Childcare providers assume an awesome duty to care for other people’s children. It can be among the most spiritually rewarding enterprises, but it is also fraught with real danger.
Each and every day, even a minor breach of duty – an erroneous head count or an unsupervised play area – can lead to a child’s serious injury or death, and any harm that befalls children can leave childcare providers vulnerable to criminal charges and financial ruin.
Educators and administrators without legal training are often caught unaware by unclear laws, not realizing the extent of their own liability.
While childcare workers should always strive for acting in accordance with the highest ethical and professional standards, when it comes to protecting one’s self or one’s institution from legal liability, all actions and decisions must in the final analysis be consistent with one’s legal duty. Compliance with childcare law is the only way to protect one’s self or one’s institution from legal liability when something goes wrong. At the same time, compliance minimizes the chances of something going wrong because childcare law is designed, above all to protect the welfare of children.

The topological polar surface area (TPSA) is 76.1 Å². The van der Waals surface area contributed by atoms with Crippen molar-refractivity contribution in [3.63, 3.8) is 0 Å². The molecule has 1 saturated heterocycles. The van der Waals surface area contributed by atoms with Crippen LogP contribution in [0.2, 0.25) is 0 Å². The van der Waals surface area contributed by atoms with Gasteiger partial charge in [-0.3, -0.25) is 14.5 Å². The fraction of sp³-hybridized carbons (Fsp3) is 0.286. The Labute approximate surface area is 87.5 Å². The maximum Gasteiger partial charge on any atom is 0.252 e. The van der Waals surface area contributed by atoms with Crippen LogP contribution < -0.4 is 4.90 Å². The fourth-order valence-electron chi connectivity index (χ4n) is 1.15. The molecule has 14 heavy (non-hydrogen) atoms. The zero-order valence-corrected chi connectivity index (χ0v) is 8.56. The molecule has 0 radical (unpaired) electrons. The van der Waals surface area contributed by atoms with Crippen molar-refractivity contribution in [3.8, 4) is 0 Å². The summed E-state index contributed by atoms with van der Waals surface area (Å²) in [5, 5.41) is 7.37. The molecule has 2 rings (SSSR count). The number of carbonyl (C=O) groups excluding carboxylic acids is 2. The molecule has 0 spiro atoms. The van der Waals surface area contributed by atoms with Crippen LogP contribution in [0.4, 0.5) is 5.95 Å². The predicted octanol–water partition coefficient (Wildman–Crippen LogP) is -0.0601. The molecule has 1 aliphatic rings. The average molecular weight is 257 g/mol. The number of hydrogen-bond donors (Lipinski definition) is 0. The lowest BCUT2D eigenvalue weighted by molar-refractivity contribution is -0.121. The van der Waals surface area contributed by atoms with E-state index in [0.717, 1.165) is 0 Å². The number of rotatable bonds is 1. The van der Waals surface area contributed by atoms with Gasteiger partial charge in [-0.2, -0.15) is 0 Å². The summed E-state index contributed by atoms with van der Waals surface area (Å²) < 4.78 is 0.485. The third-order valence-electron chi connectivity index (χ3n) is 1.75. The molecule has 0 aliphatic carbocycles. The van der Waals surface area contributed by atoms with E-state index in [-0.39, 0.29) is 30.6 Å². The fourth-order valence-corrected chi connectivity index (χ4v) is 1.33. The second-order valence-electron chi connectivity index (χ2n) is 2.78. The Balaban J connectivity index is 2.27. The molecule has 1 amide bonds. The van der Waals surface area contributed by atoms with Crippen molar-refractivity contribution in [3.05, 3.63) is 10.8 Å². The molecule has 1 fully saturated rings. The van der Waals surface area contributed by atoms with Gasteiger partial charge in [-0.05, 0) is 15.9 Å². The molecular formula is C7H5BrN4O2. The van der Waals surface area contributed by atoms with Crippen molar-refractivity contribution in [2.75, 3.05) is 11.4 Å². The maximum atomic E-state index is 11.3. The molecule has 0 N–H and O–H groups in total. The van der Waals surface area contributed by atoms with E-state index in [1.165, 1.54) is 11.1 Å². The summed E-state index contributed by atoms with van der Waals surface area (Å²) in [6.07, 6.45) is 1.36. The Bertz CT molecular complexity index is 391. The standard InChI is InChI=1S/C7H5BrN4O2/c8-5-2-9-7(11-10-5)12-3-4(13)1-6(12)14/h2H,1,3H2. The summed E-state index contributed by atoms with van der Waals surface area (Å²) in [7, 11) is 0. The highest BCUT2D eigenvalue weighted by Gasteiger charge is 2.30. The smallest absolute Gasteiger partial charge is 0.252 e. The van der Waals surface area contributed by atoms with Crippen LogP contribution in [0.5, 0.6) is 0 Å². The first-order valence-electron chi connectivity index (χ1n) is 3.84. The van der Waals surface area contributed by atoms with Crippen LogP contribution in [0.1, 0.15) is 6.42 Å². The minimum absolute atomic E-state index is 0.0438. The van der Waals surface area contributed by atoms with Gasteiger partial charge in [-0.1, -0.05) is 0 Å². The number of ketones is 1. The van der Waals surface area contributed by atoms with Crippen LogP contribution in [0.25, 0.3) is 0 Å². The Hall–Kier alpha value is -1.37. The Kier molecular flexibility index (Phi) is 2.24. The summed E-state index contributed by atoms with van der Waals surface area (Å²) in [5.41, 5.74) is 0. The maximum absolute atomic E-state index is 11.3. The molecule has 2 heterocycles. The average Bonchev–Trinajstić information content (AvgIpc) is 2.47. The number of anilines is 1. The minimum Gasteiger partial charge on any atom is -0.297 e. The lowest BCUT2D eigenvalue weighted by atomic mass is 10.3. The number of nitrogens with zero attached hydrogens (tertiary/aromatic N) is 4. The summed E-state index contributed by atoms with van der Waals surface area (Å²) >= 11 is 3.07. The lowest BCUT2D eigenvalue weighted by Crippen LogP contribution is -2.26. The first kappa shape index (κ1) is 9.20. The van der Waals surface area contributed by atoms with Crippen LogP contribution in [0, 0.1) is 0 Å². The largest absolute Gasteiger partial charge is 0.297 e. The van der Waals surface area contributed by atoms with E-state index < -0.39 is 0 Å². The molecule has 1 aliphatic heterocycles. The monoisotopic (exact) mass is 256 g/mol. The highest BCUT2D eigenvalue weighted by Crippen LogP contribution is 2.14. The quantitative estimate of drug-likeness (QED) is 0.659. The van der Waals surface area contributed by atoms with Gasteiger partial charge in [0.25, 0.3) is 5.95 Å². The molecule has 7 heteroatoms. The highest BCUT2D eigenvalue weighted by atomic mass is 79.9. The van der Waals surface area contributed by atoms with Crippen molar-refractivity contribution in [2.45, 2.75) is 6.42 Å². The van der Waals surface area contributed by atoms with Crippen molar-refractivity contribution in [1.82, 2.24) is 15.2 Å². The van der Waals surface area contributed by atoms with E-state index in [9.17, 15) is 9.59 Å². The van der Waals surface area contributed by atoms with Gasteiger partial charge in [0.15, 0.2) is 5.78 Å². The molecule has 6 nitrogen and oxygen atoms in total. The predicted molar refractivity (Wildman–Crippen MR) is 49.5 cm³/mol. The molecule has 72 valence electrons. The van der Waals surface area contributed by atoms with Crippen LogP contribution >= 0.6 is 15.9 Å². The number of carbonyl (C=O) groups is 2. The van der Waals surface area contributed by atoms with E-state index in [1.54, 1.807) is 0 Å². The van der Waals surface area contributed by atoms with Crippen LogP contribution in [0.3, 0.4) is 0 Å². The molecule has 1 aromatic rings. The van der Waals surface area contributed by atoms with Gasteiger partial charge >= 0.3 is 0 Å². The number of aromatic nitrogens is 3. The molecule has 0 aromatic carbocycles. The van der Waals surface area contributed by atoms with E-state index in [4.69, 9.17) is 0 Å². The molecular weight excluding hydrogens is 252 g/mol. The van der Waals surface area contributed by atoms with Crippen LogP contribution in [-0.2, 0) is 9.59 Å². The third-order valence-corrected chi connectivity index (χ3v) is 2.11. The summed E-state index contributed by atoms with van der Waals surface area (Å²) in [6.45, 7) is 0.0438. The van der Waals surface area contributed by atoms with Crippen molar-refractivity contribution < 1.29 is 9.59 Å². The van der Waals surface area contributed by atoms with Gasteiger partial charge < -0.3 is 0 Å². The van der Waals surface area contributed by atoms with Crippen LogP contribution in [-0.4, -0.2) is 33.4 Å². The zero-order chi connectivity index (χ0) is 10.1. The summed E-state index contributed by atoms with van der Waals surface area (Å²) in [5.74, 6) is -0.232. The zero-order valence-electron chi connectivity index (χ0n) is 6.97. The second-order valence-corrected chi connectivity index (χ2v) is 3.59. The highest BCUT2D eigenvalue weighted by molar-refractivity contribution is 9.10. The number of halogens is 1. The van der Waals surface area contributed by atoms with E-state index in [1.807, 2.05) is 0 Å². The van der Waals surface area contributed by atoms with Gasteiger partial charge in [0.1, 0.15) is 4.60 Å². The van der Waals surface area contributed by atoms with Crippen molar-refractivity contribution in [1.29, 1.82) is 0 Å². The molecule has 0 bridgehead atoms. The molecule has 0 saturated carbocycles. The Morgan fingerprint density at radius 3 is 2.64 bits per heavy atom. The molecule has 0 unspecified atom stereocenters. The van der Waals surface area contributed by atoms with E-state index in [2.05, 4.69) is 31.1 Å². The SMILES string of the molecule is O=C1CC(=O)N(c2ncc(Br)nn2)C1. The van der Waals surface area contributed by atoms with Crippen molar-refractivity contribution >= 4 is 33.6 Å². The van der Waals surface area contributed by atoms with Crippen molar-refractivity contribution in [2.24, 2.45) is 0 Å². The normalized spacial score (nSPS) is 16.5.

It is therefore imperative, both for the safety of children and for the viability of a childcare business, that childcare professionals understand and comply with the law as it relates to the childcare industry – not only negligence law, but contract law, family law and labor law as well.
In the chapters that follow, we will consider scenarios in which childcare professionals, whether through ignorance or carelessness, leave themselves vulnerable to legal liability or unnecessary conflict. All scenarios are based on case law or current events.
Unit One focuses on scenarios in which childcare providers fall short in their most fundamental duty to the safety of the children in their care, and therefore run afoul of negligence law. Here, we will recommend best practices for how to avoid such breaches of duty, as well as for how to prepare for court in case of litigation.
Unit Two focuses on the relationship between childcare providers and parents – their relative rights and responsibilities. Here, we recommend contractual provisions and best practices designed to avoid liability and conflict.
Unit Three focuses on the legal issues that arise between childcare providers and employees.